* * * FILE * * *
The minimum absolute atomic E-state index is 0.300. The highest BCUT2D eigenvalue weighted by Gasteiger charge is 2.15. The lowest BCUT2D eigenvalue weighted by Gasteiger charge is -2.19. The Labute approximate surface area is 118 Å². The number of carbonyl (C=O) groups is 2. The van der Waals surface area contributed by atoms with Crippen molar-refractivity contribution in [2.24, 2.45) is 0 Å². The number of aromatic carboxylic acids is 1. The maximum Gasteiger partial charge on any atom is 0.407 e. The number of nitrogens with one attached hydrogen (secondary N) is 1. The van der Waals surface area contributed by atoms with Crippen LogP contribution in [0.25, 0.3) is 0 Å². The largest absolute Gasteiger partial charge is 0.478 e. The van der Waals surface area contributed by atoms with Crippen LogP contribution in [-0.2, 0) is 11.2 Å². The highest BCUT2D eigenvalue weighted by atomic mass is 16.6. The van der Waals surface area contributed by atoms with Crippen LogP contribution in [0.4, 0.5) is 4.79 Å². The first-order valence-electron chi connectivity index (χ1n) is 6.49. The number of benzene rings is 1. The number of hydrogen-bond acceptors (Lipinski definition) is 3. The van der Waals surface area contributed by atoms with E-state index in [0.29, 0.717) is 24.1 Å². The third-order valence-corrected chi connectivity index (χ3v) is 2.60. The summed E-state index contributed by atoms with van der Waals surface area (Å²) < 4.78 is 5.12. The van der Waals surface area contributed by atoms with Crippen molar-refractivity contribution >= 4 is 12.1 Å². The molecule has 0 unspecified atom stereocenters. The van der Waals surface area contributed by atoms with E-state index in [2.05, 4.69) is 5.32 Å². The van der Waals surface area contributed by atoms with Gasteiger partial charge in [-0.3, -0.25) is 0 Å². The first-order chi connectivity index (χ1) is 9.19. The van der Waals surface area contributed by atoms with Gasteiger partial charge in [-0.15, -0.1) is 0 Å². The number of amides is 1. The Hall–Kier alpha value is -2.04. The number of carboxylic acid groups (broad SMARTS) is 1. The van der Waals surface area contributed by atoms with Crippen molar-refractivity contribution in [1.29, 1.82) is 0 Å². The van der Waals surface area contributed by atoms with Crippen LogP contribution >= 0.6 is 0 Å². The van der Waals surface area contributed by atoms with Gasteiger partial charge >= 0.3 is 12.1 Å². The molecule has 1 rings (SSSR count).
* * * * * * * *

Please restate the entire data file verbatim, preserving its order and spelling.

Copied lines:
The minimum absolute atomic E-state index is 0.300. The highest BCUT2D eigenvalue weighted by Gasteiger charge is 2.15. The lowest BCUT2D eigenvalue weighted by Gasteiger charge is -2.19. The Labute approximate surface area is 118 Å². The number of carbonyl (C=O) groups is 2. The van der Waals surface area contributed by atoms with Crippen molar-refractivity contribution in [2.24, 2.45) is 0 Å². The number of aromatic carboxylic acids is 1. The maximum Gasteiger partial charge on any atom is 0.407 e. The number of nitrogens with one attached hydrogen (secondary N) is 1. The van der Waals surface area contributed by atoms with Crippen LogP contribution in [0.25, 0.3) is 0 Å². The largest absolute Gasteiger partial charge is 0.478 e. The van der Waals surface area contributed by atoms with Crippen LogP contribution in [-0.2, 0) is 11.2 Å². The highest BCUT2D eigenvalue weighted by atomic mass is 16.6. The van der Waals surface area contributed by atoms with Crippen LogP contribution in [0.4, 0.5) is 4.79 Å². The first-order valence-electron chi connectivity index (χ1n) is 6.49. The number of benzene rings is 1. The number of hydrogen-bond acceptors (Lipinski definition) is 3. The van der Waals surface area contributed by atoms with E-state index in [0.29, 0.717) is 24.1 Å². The third-order valence-corrected chi connectivity index (χ3v) is 2.60. The summed E-state index contributed by atoms with van der Waals surface area (Å²) < 4.78 is 5.12. The van der Waals surface area contributed by atoms with Crippen molar-refractivity contribution >= 4 is 12.1 Å². The molecule has 0 unspecified atom stereocenters. The van der Waals surface area contributed by atoms with E-state index in [2.05, 4.69) is 5.32 Å². The van der Waals surface area contributed by atoms with Gasteiger partial charge in [-0.3, -0.25) is 0 Å². The first-order chi connectivity index (χ1) is 9.19. The van der Waals surface area contributed by atoms with Gasteiger partial charge in [-0.15, -0.1) is 0 Å². The number of amides is 1. The Hall–Kier alpha value is -2.04. The number of carboxylic acid groups (broad SMARTS) is 1. The van der Waals surface area contributed by atoms with Crippen molar-refractivity contribution in [1.29, 1.82) is 0 Å². The van der Waals surface area contributed by atoms with Crippen LogP contribution >= 0.6 is 0 Å². The van der Waals surface area contributed by atoms with Gasteiger partial charge >= 0.3 is 12.1 Å². The molecule has 1 rings (SSSR count).